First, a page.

Friday, June 6, 2014

Michael Schlitz: Meet a Thrivor…and More

Michael Schlitz and Daniel Applegate
By Daniel Applegate
President, Arlington Memorial Gardens

For those of you following our postings on Facebook and on our website prior to Memorial Day, you’ll know that Michael Schlitz was the featured speaker at our Flag Raising Ceremony on May 25, 2014. We were pleased to bring Michael to Cincinnati based on his service to the nation as an Army veteran, but also because he has become a powerful voice of support and goodwill for U.S veterans, particularly for those suffering from injuries sustained as a result of service during the War on Terror in Iraq and Afghanistan.  He is a reminder that freedom is indeed not free – that many Americans do, in fact, make enormous sacrifices in service to their country.

In his travels, Michael is frequently accompanied by his Mother, a woman who, by all accounts, provides her son with a strong, stable and dependable support system. However, during this trip to Cincinnati, a scheduling conflict resulted in Michael traveling alone.  Since he is unable to drive due to the loss of vision, I had the honor of accompanying Michael to an interview with a local TV media outlet.  I was grateful for the opportunity to become better acquainted with him.

As we talked, my mind turned to a popular book some years ago called Who Moved My Cheese.  It’s a parable written by Dr. Spencer Johnson of The One Minute Manager fame.  Who Moved My Cheese is about change and adapting to new realities. While Michael described some of his daily hurdles, it occurred to me that he was the poster child for decisive adaptability.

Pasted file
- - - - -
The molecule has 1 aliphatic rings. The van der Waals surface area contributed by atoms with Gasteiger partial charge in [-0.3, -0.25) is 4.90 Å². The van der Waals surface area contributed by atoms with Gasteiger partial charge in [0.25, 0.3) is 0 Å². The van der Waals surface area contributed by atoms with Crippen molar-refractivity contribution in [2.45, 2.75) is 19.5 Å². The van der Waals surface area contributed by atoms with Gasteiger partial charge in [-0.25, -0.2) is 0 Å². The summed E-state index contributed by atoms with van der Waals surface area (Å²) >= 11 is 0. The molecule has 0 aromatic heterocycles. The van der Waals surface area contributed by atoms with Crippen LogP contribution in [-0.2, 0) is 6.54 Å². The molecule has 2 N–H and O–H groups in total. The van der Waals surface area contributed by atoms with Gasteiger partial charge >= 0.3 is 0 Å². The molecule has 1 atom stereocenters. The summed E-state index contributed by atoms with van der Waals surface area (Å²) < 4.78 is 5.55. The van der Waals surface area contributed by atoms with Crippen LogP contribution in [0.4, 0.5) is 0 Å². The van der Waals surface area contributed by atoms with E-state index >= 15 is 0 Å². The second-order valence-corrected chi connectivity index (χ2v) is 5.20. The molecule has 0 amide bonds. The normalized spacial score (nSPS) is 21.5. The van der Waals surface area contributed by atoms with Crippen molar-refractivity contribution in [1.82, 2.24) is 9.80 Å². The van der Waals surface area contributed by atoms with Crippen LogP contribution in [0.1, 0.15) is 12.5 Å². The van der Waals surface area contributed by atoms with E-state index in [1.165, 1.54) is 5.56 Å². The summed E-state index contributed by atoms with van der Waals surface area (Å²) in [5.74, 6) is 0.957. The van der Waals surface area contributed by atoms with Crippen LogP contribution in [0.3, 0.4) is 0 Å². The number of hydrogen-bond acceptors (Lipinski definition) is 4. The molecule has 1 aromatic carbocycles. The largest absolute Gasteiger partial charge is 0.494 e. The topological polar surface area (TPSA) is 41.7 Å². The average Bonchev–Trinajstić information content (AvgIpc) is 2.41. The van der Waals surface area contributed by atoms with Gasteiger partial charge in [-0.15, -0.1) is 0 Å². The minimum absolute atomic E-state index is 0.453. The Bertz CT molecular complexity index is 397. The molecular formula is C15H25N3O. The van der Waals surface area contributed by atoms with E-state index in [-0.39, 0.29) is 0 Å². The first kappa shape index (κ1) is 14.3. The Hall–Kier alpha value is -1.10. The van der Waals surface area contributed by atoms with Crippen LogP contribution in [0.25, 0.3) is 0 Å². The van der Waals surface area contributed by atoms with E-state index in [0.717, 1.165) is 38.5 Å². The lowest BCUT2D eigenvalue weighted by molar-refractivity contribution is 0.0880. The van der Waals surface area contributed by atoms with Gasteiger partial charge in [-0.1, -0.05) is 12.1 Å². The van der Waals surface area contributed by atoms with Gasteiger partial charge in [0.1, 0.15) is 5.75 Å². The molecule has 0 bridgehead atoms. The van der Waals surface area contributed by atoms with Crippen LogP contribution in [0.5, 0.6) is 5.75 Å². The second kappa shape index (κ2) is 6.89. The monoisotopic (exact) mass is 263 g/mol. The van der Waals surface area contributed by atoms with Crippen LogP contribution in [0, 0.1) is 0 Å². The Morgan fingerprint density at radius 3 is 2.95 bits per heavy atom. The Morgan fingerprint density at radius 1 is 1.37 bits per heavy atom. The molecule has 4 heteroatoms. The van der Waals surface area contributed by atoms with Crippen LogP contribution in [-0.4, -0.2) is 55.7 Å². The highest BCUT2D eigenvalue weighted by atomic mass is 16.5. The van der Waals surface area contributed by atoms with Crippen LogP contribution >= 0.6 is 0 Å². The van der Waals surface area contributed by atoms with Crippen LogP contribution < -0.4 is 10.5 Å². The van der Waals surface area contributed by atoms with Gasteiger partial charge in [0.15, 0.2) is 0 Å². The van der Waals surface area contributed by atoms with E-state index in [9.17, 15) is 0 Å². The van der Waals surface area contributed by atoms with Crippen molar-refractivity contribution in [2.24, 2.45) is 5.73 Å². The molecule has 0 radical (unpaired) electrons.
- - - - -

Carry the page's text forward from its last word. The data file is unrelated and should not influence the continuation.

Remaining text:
For instance, Michael, who lost both hands due to an IED explosion in southern Baghdad in 2007, must plan to recharge the batteries that power his prosthetic arms within 12 hours or risk them becoming totally immobilized, a somewhat harrowing proposition particularly when he is travelling.  And, he further described just how easily he can become overheated as a chain-reaction result produced by his inability to perspire due to the burns he sustained.  These revelations were expressed bluntly, matter-of-factly. They were not complaints intended to provoke sympathy; to the contrary, Michael was merely providing a day in his life.

We all confront challenges in life.  Some of us become victims and some of us become survivors. Michael Schlitz is neither. Instead, he has risen to new heights despite his limitations and challenges and has become the embodiment of a thrivor – one who excels.

Becoming a thrivor is operating in rarified air. And yet, there is another term that might apply to Michael even though it is sometimes misused. One of Michael’s retired Army comrades who attended the Flag Raising Ceremony, who in fact was once Michael’s ranking officer, commented to me that Michael suffering injuries in Iraq did not make him a hero.  But, he explained, in light of the severity of the injuries, his ability to adapt and for his tireless work on behalf of veterans, Michael has become “damned heroic.”

I can’t say it any better than that.

Daniel Applegate became part of the Arlington Memorial Gardens organization in 2001 and has worked in the cemetery industry since 1981, including serving as Secretary/Treasurer and then as President of the Ohio state cemetery association.  He was appointed by Ohio Governor George Voinovich and served two terms on the Ohio Cemetery Dispute Resolution Commission, Ohio's cemetery oversight agency. He is a graduate of The Ohio State University holding a Bachelor of Arts Degree in Political Science.